All in all, I feel that Vice/Noisey’s piece was done rather well, covering many of the reasons violence occurs randomly and systemically, though some of the reasons presented feltmore stereotypical than others. I like how they didn’t largely rely on the “point-the-finger” syndrome, where the goal is to effectively find where the blame is to be placed by the end.
Balancing out voices in the doc, the special showed people working toward resolutions and offered time to Grammy Award-winning artist and Chicago native Common among many other local activists (again, some I knew personally). These voices showed a community participating actively in changing the community that so many who don’t ever reside in it feel is beyond repair. Still, I feel, that this was the all too familiar view of the standpoint of the outsider-looking-in. As soon as possible a new view must be represented.
The view of a Chicago film maker that currently lives on the same Chicago streets that are constantly being deliberated on would be a view coming from someone dedicated to telling the story honestly and professionally. What is missing from the average Chicago tales we’ve seen is to have someone tell the story from the belly of the beast.
Furthermore, my feeling is that as corrupt as Chicago politics are and continue to be, that there is a larger picture that has not even been touched as of yet. If corruption is ingrained within the culture here, then why not also question this more within your Chicago piece? I turned my lens on this issue back in 2012 and ever since then it has been a struggle to keep that lens looking forward.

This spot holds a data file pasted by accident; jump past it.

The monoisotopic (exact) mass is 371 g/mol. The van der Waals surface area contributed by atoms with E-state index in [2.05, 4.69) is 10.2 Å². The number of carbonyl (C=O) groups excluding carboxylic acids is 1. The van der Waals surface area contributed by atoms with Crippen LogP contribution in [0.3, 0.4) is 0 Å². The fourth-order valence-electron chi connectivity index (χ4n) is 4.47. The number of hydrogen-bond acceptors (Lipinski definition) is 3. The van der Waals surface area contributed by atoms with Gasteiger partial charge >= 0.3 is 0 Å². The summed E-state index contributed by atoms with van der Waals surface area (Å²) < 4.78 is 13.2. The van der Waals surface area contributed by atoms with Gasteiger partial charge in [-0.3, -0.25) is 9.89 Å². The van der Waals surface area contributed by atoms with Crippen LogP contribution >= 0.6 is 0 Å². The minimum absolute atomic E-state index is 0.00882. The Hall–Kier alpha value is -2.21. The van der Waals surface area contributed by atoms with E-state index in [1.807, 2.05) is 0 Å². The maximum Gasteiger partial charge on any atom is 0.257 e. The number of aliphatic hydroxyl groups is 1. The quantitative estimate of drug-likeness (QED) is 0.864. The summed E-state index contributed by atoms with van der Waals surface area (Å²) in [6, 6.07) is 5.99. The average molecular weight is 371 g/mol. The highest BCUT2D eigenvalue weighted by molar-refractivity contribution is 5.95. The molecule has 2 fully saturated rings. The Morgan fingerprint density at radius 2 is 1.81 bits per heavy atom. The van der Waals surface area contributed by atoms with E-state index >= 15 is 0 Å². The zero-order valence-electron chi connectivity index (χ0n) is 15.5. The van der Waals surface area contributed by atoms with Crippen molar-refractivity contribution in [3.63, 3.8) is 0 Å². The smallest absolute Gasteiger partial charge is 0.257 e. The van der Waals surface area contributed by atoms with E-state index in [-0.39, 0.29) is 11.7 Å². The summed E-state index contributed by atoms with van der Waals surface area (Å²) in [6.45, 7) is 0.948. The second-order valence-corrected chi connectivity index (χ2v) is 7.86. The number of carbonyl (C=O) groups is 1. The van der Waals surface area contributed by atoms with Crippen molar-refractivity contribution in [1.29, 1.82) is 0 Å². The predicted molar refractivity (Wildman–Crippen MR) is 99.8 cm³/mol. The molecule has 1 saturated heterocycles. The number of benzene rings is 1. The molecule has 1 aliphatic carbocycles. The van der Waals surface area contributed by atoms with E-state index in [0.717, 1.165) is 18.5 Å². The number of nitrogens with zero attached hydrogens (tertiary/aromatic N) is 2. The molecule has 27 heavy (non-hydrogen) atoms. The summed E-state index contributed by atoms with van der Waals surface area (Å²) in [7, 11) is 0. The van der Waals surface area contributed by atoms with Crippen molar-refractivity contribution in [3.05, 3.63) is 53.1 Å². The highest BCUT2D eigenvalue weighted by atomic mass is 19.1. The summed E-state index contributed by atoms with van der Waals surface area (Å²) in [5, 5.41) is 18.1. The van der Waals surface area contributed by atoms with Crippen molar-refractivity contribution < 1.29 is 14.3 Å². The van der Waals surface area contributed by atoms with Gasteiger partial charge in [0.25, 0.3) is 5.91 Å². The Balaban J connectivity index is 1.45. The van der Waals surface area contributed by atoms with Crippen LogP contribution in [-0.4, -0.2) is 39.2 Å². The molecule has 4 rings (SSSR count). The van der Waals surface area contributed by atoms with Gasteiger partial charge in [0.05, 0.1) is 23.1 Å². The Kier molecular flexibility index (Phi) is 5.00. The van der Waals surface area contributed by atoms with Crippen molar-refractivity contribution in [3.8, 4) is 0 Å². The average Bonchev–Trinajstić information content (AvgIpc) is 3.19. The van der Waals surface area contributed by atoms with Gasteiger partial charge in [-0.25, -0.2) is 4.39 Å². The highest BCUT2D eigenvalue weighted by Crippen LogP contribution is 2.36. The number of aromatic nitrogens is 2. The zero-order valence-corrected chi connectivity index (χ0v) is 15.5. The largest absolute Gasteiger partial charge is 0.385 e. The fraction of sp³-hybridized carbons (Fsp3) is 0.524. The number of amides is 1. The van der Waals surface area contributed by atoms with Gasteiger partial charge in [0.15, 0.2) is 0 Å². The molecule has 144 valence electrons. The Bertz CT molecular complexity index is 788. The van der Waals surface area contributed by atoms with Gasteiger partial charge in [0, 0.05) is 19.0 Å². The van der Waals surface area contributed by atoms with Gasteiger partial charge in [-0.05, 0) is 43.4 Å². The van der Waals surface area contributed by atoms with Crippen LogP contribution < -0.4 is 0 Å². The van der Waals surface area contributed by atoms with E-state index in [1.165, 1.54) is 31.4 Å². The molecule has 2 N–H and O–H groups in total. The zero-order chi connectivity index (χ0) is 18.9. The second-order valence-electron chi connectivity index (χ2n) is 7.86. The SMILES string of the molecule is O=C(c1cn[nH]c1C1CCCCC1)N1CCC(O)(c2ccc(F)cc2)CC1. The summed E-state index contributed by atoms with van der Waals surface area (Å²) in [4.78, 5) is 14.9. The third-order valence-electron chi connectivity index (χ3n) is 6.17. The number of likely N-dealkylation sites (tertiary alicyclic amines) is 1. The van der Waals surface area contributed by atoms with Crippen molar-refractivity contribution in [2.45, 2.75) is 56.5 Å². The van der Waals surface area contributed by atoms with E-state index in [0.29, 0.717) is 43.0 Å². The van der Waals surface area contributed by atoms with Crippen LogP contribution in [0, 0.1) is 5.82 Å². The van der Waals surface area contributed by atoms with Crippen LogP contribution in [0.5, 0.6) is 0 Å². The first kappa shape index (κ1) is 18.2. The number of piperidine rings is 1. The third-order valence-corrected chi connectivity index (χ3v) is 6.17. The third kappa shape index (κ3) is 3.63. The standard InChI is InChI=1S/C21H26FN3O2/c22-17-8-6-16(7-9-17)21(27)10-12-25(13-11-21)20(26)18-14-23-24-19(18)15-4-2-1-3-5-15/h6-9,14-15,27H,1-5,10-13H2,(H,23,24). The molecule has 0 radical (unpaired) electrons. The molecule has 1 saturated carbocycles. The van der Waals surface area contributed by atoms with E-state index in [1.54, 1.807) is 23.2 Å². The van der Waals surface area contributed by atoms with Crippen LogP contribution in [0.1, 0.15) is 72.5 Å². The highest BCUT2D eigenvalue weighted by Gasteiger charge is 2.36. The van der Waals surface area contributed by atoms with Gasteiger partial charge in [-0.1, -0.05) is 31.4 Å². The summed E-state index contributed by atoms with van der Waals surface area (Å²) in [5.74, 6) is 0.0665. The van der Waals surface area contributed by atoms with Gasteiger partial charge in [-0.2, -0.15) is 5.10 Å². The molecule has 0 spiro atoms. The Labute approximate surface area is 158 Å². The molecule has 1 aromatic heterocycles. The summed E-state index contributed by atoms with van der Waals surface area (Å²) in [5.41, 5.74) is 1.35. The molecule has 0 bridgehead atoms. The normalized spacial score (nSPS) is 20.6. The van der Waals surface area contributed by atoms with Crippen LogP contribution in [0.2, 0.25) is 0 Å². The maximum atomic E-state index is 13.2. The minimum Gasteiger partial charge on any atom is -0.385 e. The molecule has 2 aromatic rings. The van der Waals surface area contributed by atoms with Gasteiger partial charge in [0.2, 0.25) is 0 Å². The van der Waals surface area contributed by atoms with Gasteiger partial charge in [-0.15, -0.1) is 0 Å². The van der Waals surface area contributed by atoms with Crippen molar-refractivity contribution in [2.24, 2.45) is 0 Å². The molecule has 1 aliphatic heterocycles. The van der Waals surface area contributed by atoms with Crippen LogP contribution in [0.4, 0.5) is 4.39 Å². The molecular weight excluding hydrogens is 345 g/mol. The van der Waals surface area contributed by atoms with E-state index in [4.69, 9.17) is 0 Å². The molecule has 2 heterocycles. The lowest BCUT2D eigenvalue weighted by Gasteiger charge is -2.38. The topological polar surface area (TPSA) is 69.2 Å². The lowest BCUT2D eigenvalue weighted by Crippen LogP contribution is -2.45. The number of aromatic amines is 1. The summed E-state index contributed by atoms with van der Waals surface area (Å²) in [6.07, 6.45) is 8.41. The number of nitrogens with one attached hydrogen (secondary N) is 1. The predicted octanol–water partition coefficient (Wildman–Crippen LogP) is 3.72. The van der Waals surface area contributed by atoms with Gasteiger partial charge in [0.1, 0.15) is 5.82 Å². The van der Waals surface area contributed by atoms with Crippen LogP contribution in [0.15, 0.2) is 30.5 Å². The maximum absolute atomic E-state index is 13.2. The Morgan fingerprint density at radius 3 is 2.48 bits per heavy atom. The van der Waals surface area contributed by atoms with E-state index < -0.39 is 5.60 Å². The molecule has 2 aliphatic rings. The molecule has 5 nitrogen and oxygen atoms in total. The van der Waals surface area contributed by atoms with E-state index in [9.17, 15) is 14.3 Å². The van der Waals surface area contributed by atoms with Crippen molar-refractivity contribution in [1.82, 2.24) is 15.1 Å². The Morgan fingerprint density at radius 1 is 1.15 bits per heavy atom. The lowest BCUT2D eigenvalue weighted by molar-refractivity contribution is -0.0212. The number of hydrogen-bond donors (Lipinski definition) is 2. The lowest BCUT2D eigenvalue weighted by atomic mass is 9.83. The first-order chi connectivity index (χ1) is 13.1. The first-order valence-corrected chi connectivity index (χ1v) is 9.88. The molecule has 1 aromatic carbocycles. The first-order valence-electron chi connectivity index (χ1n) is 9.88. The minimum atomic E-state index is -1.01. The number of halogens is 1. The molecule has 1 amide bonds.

Right now my goal is to solidify ample funding to get more of the tools needed to properly report through the imagery and numbers I have to back my story up, while still locking down more interviews. As the special ends and Chicago recedes from its Viceland spotlight, the viewer once again takes in the song played in the introduction, written and performed by Syl Johnson. I am reminded of one of his most popular songs, one which emerged in 1987, called “Is It Because I’m Black?”
Seeing this piece, after having years of experience filming my own, I am lead to hope that these things I see around me aren’t merely happening because most of us are black, but if such is the truth, may the truth set us and this ailing city free. My hope is that everyone in my beloved Chicago and all over the world as well had a safe and prosperous Easter Sunday. It actually was one that produced a small miracle in town.
Maybe the tale of the Easter Sunday without a homicide will make a good chapter in Noisey’s book on the Chi, but at this point they can stand to the side, please, it’s my turn now!